4. ^ "My attention has been called to a communication in The New York Times of June 7 headed ‘Vail, father of the telegraph’, and signed Stephen Vail. While I have no desire to enter into a newspaper controversy with Mr. Vail, and while I am sure that you have no desire to encourage one, I trust in justice to my father, Samuel F.B. Morse, you will allow me a few words in reply." — E.L. Morse (21 June 1904) N.Y.Times[7]
  5. ^ "Alfred Vail ... invented the new ‘recording receiver’, the ‘sounding key’, and the ‘dot-and-dash’ alphabet ... but doing his duty in strict accordance with his understanding of the terms of his contract, and that to Morse belonged all that he had accomplished." — S. Vail (25 June 1904) N.Y.Times[8]


  1. ^ a b c "Invention of the Telegraph". Historic Speedwell – Morristown, New Jersey. The Speedwell Village, Joint Free Public Library of Morristown, and Morris Township. 1981. Archived from the original on 21 March 2005.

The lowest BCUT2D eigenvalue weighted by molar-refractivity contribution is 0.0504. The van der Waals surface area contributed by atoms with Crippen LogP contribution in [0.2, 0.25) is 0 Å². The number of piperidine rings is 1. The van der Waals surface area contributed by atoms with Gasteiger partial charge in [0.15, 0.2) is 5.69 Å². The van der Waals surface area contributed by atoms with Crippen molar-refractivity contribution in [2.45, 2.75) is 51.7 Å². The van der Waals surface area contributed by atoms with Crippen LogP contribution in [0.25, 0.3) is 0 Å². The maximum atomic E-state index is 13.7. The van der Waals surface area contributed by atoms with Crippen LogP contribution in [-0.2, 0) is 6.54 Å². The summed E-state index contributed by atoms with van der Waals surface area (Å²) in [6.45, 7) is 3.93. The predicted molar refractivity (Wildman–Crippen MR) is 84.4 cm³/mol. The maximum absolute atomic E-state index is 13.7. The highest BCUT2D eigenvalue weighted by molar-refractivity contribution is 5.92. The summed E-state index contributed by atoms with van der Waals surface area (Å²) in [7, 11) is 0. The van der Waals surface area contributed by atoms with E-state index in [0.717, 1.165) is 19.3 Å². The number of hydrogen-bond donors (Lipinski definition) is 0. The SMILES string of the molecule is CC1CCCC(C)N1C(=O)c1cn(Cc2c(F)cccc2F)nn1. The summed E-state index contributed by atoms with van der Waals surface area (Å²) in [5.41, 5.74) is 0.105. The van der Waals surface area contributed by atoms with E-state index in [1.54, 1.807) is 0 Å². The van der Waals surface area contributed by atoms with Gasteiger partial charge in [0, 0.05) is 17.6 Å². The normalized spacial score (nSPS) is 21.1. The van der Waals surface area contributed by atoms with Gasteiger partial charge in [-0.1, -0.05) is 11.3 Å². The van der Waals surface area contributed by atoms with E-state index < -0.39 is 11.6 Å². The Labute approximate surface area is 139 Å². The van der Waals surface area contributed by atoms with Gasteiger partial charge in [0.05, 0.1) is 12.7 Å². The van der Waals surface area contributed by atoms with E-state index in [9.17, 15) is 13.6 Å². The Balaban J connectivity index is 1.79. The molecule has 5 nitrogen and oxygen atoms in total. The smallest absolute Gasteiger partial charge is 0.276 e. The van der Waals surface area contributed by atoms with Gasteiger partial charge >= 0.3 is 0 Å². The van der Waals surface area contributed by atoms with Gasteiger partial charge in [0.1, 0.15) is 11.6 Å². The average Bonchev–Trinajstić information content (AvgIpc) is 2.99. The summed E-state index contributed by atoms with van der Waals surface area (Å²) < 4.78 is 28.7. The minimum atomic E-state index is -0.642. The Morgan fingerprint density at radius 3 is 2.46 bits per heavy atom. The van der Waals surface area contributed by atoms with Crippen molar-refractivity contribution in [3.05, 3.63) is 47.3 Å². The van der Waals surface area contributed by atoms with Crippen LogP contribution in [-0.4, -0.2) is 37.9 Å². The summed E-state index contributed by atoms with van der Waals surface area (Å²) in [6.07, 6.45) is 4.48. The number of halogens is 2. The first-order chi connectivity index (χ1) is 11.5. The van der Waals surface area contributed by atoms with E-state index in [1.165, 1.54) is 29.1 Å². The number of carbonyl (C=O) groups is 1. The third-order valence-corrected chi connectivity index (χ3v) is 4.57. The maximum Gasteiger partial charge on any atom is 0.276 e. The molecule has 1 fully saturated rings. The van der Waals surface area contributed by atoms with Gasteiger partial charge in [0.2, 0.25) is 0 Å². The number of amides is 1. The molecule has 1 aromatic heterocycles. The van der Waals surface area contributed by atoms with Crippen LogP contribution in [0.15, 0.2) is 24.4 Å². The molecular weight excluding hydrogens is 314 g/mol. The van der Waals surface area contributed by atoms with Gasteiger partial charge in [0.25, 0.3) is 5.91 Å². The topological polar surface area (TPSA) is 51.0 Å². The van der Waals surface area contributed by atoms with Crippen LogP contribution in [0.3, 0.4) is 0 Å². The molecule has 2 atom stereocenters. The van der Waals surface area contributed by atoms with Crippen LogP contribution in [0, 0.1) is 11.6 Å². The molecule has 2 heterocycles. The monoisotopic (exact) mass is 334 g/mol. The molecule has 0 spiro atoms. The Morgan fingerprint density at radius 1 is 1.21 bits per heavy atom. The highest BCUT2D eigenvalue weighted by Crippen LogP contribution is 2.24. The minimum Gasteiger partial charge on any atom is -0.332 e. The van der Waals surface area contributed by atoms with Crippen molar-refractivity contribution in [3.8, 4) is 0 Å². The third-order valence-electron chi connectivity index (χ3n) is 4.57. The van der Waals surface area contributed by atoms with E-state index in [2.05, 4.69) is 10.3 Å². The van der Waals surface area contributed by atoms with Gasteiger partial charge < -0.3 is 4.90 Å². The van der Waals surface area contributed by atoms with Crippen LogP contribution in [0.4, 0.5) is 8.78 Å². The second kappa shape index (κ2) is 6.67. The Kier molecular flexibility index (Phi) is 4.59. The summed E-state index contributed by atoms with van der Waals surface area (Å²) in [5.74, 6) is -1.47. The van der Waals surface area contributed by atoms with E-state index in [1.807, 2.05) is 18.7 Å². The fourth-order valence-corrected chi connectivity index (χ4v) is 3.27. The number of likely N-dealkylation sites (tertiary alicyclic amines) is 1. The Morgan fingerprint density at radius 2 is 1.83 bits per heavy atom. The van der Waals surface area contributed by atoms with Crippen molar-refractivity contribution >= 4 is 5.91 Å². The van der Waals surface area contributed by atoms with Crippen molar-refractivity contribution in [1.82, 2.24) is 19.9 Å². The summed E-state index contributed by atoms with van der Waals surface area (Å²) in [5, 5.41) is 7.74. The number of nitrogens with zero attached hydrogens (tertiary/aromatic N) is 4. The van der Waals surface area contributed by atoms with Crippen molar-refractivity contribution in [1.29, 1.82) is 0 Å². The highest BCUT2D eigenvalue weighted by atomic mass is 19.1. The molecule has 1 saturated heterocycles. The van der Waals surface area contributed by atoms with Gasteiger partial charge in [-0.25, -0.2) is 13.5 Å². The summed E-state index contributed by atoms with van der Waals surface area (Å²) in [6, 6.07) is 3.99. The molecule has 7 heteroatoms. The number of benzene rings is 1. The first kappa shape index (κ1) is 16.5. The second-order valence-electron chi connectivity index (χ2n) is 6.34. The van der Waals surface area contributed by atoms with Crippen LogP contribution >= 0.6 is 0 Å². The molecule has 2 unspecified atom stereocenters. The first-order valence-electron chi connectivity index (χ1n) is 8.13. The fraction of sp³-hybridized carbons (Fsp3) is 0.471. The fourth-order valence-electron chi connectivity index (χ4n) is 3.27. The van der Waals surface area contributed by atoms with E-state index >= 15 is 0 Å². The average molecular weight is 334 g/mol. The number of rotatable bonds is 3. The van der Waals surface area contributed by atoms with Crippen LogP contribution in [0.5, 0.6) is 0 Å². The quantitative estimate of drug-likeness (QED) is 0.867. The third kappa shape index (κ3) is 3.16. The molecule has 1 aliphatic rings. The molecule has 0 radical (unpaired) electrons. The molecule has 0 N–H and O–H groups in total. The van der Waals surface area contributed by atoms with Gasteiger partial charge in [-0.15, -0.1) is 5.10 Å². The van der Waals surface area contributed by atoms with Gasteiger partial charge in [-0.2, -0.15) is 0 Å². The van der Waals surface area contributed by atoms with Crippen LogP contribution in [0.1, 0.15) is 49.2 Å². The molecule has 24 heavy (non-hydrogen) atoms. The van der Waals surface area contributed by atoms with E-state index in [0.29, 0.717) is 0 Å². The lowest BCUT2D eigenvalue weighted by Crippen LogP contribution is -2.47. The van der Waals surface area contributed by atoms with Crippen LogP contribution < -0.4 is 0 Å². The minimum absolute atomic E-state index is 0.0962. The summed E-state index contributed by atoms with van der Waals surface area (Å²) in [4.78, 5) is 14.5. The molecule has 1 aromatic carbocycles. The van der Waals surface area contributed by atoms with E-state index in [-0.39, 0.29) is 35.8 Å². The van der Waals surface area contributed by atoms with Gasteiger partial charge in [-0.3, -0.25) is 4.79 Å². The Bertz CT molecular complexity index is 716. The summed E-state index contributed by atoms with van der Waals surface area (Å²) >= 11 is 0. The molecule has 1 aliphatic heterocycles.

2. ^ Morse, Edward L., ed. (1914). Samuel F. B. Morse, his Letters and Journals. New York, NY.((cite book)): CS1 maint: location missing publisher (link)
  3. ^ Alfred Vail. World of Invention. Retrieved 1 June 2008 – via Alfred Vail was born on September 25, 1807, in Morristown, New Jersey, where his father, Stephen, operated the Speedwell Iron Works.
  4. ^ a b Silverman, Kenneth (2003). Lightning Man: The accursed life of Samuel F.B. Morse. New York, NY. p. 167.((cite book)): CS1 maint: location missing publisher (link)
  5. ^ Pope, Franklin Leonard (April 1888). "The American inventors of the telegraph, with special references to the services of Alfred Vail". Century Illustrated Monthly Magazine (on-line copy). Making of America. Vol. 35. Ithaca, NY: Cornell University. pp. 924–945.
  6. ^ McEwen, Neal (1997). "Morse code or Vail code?". Archived from the original on 22 December 2010. Retrieved 22 January 2007.
  7. ^ a b Morse, Edward Lind (21 June 1904). "Defends his father's claim to paternity of the telegraph" (PDF). The New York Times. Retrieved 31 October 2017.
  8. ^ a b Vail, Stephen (25 June 1904). "Vail-Morse controversy: Stephen Vail on his father's claim to telegraph invention" (PDF). The New York Times. Retrieved 31 October 2017.
  9. ^ Vail, Alfred (1974) [1845]. The American Electro Magnetic Telegraph (reprint ed.). Philadelphia, PA: Lea & Blanchard1845 ; New York, NY: Arno Press1974. SUBTITLE: With the reports of Congress, and a description of all telegraphs known, employing electricity or galvanism